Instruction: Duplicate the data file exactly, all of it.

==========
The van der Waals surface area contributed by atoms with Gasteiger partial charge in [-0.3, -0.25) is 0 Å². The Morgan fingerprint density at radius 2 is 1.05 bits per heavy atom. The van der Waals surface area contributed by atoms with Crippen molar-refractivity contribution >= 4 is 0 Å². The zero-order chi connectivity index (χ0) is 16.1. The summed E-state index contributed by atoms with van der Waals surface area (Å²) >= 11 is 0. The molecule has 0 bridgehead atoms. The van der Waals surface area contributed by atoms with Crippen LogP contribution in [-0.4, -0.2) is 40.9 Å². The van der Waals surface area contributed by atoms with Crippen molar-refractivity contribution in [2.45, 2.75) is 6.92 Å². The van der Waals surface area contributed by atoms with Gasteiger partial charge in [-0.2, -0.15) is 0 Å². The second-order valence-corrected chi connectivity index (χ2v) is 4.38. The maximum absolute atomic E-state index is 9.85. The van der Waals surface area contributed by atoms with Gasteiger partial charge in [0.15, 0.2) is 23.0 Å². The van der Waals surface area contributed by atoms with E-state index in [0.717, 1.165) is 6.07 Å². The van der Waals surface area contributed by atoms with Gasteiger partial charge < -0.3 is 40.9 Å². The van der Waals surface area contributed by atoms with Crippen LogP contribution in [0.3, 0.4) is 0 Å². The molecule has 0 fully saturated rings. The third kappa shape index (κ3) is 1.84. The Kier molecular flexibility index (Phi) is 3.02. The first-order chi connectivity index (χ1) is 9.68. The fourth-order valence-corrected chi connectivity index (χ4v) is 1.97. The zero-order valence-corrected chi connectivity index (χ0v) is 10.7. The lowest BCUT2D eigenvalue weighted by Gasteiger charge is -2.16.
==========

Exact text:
The van der Waals surface area contributed by atoms with Gasteiger partial charge in [-0.3, -0.25) is 0 Å². The Morgan fingerprint density at radius 2 is 1.05 bits per heavy atom. The van der Waals surface area contributed by atoms with Crippen molar-refractivity contribution >= 4 is 0 Å². The zero-order chi connectivity index (χ0) is 16.1. The summed E-state index contributed by atoms with van der Waals surface area (Å²) >= 11 is 0. The molecule has 0 bridgehead atoms. The van der Waals surface area contributed by atoms with Crippen LogP contribution in [-0.4, -0.2) is 40.9 Å². The van der Waals surface area contributed by atoms with Crippen molar-refractivity contribution in [2.45, 2.75) is 6.92 Å². The van der Waals surface area contributed by atoms with Gasteiger partial charge in [-0.2, -0.15) is 0 Å². The second-order valence-corrected chi connectivity index (χ2v) is 4.38. The maximum absolute atomic E-state index is 9.85. The van der Waals surface area contributed by atoms with Gasteiger partial charge in [0.15, 0.2) is 23.0 Å². The van der Waals surface area contributed by atoms with E-state index in [0.717, 1.165) is 6.07 Å². The van der Waals surface area contributed by atoms with Gasteiger partial charge < -0.3 is 40.9 Å². The van der Waals surface area contributed by atoms with Crippen LogP contribution in [0.3, 0.4) is 0 Å². The molecule has 0 fully saturated rings. The third kappa shape index (κ3) is 1.84. The Kier molecular flexibility index (Phi) is 3.02. The first-order chi connectivity index (χ1) is 9.68. The fourth-order valence-corrected chi connectivity index (χ4v) is 1.97. The zero-order valence-corrected chi connectivity index (χ0v) is 10.7. The lowest BCUT2D eigenvalue weighted by Gasteiger charge is -2.16.